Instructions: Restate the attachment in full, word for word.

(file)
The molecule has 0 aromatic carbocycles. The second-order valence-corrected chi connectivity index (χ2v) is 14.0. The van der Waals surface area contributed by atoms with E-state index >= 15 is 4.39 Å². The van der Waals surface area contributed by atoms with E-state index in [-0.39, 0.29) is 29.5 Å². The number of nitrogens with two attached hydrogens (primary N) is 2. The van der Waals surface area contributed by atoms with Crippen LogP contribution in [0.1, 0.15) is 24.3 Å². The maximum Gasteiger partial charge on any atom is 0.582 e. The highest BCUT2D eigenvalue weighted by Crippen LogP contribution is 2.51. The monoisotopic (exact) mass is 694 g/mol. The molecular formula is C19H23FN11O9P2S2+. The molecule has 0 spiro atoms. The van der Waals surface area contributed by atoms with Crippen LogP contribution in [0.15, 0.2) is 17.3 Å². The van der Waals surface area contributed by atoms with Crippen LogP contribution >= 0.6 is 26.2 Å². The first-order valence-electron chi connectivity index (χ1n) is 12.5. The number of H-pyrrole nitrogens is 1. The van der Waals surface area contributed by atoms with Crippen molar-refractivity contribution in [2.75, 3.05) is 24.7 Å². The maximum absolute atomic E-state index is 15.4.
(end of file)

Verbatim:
The molecule has 0 aromatic carbocycles. The second-order valence-corrected chi connectivity index (χ2v) is 14.0. The van der Waals surface area contributed by atoms with E-state index >= 15 is 4.39 Å². The van der Waals surface area contributed by atoms with E-state index in [-0.39, 0.29) is 29.5 Å². The number of nitrogens with two attached hydrogens (primary N) is 2. The van der Waals surface area contributed by atoms with Crippen LogP contribution in [0.1, 0.15) is 24.3 Å². The maximum Gasteiger partial charge on any atom is 0.582 e. The highest BCUT2D eigenvalue weighted by Crippen LogP contribution is 2.51. The monoisotopic (exact) mass is 694 g/mol. The molecular formula is C19H23FN11O9P2S2+. The molecule has 0 spiro atoms. The van der Waals surface area contributed by atoms with Crippen LogP contribution in [0.15, 0.2) is 17.3 Å². The van der Waals surface area contributed by atoms with Crippen LogP contribution >= 0.6 is 26.2 Å². The first-order valence-electron chi connectivity index (χ1n) is 12.5. The number of H-pyrrole nitrogens is 1. The van der Waals surface area contributed by atoms with Crippen molar-refractivity contribution in [2.75, 3.05) is 24.7 Å². The maximum absolute atomic E-state index is 15.4.